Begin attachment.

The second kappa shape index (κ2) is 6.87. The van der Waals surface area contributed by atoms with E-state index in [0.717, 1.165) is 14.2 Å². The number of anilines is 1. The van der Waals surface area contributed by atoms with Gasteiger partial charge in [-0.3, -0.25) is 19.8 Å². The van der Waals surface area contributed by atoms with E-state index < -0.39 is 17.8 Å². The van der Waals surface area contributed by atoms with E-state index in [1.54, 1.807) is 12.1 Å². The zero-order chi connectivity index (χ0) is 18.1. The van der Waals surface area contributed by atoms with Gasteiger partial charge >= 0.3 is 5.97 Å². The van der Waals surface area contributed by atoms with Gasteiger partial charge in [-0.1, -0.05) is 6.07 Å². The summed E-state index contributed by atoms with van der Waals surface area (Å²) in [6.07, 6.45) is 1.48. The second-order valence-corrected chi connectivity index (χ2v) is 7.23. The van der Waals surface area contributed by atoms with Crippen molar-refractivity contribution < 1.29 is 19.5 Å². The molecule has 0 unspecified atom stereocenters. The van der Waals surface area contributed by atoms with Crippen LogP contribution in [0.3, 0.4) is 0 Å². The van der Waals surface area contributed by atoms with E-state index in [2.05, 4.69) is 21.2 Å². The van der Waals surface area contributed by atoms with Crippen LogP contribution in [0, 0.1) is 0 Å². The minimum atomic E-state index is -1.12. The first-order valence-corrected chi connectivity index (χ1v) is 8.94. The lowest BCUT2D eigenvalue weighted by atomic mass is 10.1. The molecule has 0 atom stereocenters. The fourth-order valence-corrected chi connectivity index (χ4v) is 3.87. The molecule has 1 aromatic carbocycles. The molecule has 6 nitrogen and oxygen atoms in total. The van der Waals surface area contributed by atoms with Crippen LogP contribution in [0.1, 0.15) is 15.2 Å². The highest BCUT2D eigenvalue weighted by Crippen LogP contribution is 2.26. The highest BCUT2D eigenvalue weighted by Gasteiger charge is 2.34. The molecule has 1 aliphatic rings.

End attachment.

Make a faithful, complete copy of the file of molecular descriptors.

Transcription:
The second kappa shape index (κ2) is 6.87. The van der Waals surface area contributed by atoms with E-state index in [0.717, 1.165) is 14.2 Å². The number of anilines is 1. The van der Waals surface area contributed by atoms with Gasteiger partial charge in [-0.3, -0.25) is 19.8 Å². The van der Waals surface area contributed by atoms with E-state index < -0.39 is 17.8 Å². The van der Waals surface area contributed by atoms with E-state index in [1.54, 1.807) is 12.1 Å². The zero-order chi connectivity index (χ0) is 18.1. The van der Waals surface area contributed by atoms with Gasteiger partial charge >= 0.3 is 5.97 Å². The van der Waals surface area contributed by atoms with Gasteiger partial charge in [-0.1, -0.05) is 6.07 Å². The summed E-state index contributed by atoms with van der Waals surface area (Å²) in [6.07, 6.45) is 1.48. The second-order valence-corrected chi connectivity index (χ2v) is 7.23. The van der Waals surface area contributed by atoms with Crippen molar-refractivity contribution < 1.29 is 19.5 Å². The molecule has 0 unspecified atom stereocenters. The van der Waals surface area contributed by atoms with Crippen LogP contribution in [0.3, 0.4) is 0 Å². The van der Waals surface area contributed by atoms with E-state index in [2.05, 4.69) is 21.2 Å². The van der Waals surface area contributed by atoms with Crippen LogP contribution in [0, 0.1) is 0 Å². The minimum atomic E-state index is -1.12. The first-order valence-corrected chi connectivity index (χ1v) is 8.94. The lowest BCUT2D eigenvalue weighted by atomic mass is 10.1. The molecule has 0 atom stereocenters. The fourth-order valence-corrected chi connectivity index (χ4v) is 3.87. The molecule has 1 aromatic carbocycles. The molecule has 6 nitrogen and oxygen atoms in total. The van der Waals surface area contributed by atoms with Crippen LogP contribution in [0.1, 0.15) is 15.2 Å². The highest BCUT2D eigenvalue weighted by Crippen LogP contribution is 2.26. The highest BCUT2D eigenvalue weighted by Gasteiger charge is 2.34. The molecule has 1 aliphatic rings.